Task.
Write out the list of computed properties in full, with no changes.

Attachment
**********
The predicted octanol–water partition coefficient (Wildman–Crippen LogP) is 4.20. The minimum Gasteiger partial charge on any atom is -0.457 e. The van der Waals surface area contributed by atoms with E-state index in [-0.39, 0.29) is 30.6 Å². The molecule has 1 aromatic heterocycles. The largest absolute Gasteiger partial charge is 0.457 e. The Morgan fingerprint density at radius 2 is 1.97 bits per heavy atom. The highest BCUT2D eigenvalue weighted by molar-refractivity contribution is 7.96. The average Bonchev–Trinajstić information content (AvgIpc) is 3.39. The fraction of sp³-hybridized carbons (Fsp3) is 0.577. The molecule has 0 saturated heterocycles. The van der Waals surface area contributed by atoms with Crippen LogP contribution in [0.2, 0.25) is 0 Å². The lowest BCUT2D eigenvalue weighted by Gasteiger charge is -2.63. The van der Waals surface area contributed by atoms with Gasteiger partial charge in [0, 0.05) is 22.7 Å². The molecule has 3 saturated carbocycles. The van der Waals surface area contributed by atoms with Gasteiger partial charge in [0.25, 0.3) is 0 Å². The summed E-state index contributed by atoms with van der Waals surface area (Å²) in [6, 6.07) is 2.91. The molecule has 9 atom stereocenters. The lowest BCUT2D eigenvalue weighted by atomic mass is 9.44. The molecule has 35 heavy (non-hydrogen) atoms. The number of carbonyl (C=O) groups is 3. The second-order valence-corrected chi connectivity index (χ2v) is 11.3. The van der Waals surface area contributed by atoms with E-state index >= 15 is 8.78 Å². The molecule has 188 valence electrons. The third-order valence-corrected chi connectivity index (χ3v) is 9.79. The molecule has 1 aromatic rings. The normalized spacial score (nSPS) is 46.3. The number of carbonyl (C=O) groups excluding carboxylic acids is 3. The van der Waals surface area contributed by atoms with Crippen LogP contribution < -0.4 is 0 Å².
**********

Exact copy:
The predicted octanol–water partition coefficient (Wildman–Crippen LogP) is 4.20. The minimum Gasteiger partial charge on any atom is -0.457 e. The van der Waals surface area contributed by atoms with E-state index in [-0.39, 0.29) is 30.6 Å². The molecule has 1 aromatic heterocycles. The largest absolute Gasteiger partial charge is 0.457 e. The Morgan fingerprint density at radius 2 is 1.97 bits per heavy atom. The highest BCUT2D eigenvalue weighted by molar-refractivity contribution is 7.96. The average Bonchev–Trinajstić information content (AvgIpc) is 3.39. The fraction of sp³-hybridized carbons (Fsp3) is 0.577. The molecule has 0 saturated heterocycles. The van der Waals surface area contributed by atoms with Crippen LogP contribution in [0.2, 0.25) is 0 Å². The lowest BCUT2D eigenvalue weighted by Gasteiger charge is -2.63. The van der Waals surface area contributed by atoms with Gasteiger partial charge in [0, 0.05) is 22.7 Å². The molecule has 3 saturated carbocycles. The van der Waals surface area contributed by atoms with Gasteiger partial charge in [0.25, 0.3) is 0 Å². The summed E-state index contributed by atoms with van der Waals surface area (Å²) in [6, 6.07) is 2.91. The molecule has 9 atom stereocenters. The lowest BCUT2D eigenvalue weighted by atomic mass is 9.44. The molecule has 35 heavy (non-hydrogen) atoms. The number of carbonyl (C=O) groups is 3. The second-order valence-corrected chi connectivity index (χ2v) is 11.3. The van der Waals surface area contributed by atoms with E-state index >= 15 is 8.78 Å². The molecule has 188 valence electrons. The third-order valence-corrected chi connectivity index (χ3v) is 9.79. The molecule has 1 aromatic rings. The normalized spacial score (nSPS) is 46.3. The number of carbonyl (C=O) groups excluding carboxylic acids is 3. The van der Waals surface area contributed by atoms with Crippen LogP contribution < -0.4 is 0 Å².